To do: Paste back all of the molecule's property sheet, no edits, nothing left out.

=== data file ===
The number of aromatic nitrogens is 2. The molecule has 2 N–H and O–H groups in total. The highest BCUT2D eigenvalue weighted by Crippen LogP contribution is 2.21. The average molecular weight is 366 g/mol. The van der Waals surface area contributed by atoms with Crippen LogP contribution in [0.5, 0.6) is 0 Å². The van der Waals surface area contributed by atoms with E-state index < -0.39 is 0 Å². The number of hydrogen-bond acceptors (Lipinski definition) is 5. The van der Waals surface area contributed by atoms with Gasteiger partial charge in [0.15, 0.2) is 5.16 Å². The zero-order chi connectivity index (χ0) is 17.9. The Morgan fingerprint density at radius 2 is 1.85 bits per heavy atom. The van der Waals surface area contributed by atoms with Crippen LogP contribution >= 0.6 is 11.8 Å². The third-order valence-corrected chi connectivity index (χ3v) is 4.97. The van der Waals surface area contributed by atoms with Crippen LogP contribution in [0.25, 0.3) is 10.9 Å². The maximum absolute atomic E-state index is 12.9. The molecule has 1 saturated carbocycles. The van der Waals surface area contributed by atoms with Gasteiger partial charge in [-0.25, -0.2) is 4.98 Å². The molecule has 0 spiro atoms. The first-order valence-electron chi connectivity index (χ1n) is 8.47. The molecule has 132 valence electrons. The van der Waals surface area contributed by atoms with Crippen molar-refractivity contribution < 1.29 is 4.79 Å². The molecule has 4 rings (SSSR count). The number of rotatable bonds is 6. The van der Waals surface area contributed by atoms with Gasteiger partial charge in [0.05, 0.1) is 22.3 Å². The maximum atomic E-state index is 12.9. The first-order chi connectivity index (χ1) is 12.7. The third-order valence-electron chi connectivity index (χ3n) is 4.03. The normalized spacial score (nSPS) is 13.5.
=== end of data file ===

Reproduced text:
The number of aromatic nitrogens is 2. The molecule has 2 N–H and O–H groups in total. The highest BCUT2D eigenvalue weighted by Crippen LogP contribution is 2.21. The average molecular weight is 366 g/mol. The van der Waals surface area contributed by atoms with Crippen LogP contribution in [0.5, 0.6) is 0 Å². The van der Waals surface area contributed by atoms with E-state index < -0.39 is 0 Å². The number of hydrogen-bond acceptors (Lipinski definition) is 5. The van der Waals surface area contributed by atoms with Gasteiger partial charge in [0.15, 0.2) is 5.16 Å². The zero-order chi connectivity index (χ0) is 17.9. The Morgan fingerprint density at radius 2 is 1.85 bits per heavy atom. The van der Waals surface area contributed by atoms with Crippen LogP contribution >= 0.6 is 11.8 Å². The third-order valence-corrected chi connectivity index (χ3v) is 4.97. The van der Waals surface area contributed by atoms with Crippen LogP contribution in [0.25, 0.3) is 10.9 Å². The maximum absolute atomic E-state index is 12.9. The molecule has 1 saturated carbocycles. The van der Waals surface area contributed by atoms with Gasteiger partial charge in [-0.25, -0.2) is 4.98 Å². The molecule has 0 spiro atoms. The first-order valence-electron chi connectivity index (χ1n) is 8.47. The molecule has 132 valence electrons. The van der Waals surface area contributed by atoms with Crippen molar-refractivity contribution < 1.29 is 4.79 Å². The molecule has 4 rings (SSSR count). The number of rotatable bonds is 6. The van der Waals surface area contributed by atoms with Gasteiger partial charge in [0.05, 0.1) is 22.3 Å². The maximum atomic E-state index is 12.9. The first-order chi connectivity index (χ1) is 12.7. The third-order valence-electron chi connectivity index (χ3n) is 4.03. The normalized spacial score (nSPS) is 13.5.